As a follow-up to the 2015 exhibition ‘Picasso: In the Studio’, Cahiers d’Art presents ‘Picasso Redacted,” a selection of new charcoal and graphite drawings by New York–based artist Robert Longo, made expressly for the exhibition, together with Longo’s large-scale archival pigment print Guernica Redacted (After Picasso’s Guernica, 1937), 2016, published by Cahiers d’Art. The new print is based on Longo’s monumental charcoal on mounted paper drawing, Guernica Redacted (After Picasso’s Guernica, 1937), 2014. This original drawing measures 111 ½ x 244 1/4 inches.  

Guernica Redacted demonstrates a new and critical development of Longo’s increased level of intervention of original source image. Heavy black vertical charcoal stripes fracture Picasso’s already fractured composition by intermittently cutting through the entire picture plane.  Longo feels that photographs and film clips of wartime events influenced Picasso when he created the black-and-white Guernica. Longo clarifies: “I thought of the frames of a film and the flicker of black and white news reels of the past, the bars of a prison, or the redaction of sensitive texts… After experimenting with numerous versions over a period of time, I arrived at a critical conclusion where there are six black charcoal strips with various widths blocking and redacting content from the image of Guernica, as if it is too gruesome to be seen and refuses to be seen all at once. The tactic of these interventions allowed me the freedom to change Picasso’s original intended triangular composition and to call the attention to what’s been blocked. The black bars I added to the composition mimic filmstrips, the bars of a prison, and the redaction of secret correspondence. To undermine is to create a space where people can see what they can’t see or choose to ignore.”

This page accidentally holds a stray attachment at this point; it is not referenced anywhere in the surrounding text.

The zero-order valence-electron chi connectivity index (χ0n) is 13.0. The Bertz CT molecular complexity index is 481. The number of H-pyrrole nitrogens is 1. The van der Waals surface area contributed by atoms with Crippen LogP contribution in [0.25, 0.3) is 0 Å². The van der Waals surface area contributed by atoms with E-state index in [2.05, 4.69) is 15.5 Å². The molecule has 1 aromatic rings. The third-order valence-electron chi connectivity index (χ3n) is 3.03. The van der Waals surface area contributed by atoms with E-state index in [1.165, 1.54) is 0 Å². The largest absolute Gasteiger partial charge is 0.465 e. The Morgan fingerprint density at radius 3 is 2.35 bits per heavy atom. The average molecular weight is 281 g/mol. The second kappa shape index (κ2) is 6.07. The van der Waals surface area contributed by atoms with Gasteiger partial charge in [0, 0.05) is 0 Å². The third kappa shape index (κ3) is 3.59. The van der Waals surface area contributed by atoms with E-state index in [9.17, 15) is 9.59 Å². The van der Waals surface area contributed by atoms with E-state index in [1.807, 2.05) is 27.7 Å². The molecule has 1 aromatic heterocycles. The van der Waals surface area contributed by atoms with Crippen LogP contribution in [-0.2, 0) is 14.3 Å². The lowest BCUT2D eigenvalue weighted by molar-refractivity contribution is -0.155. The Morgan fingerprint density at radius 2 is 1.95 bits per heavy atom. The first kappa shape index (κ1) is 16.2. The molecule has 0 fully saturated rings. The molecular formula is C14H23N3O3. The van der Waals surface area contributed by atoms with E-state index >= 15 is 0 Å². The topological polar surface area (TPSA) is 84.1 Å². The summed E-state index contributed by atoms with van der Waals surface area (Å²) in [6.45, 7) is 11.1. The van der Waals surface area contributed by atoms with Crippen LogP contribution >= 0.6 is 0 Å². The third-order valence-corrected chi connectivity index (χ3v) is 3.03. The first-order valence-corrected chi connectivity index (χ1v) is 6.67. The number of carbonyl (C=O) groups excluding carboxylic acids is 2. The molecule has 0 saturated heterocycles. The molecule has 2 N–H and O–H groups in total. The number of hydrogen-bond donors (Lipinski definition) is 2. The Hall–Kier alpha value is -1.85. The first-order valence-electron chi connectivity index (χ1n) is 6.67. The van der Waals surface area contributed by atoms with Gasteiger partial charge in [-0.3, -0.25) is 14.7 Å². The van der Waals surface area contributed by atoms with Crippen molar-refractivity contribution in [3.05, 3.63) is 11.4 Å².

The exhibition is accompanied by the latest issue of the Cahiers d’Art revue, ‘Picasso: In the Studio’, with an interview of Longo by Cahiers d’Art publisher, Staffan Ahrenberg, about his practice and his connection to Picasso. In the interview, Longo explains that in the process of creating his recent Guernica drawings, he became more and more aware of the continuing relevance of Picasso’s subject matter, and was challenged to create a work of his own with similar impact.



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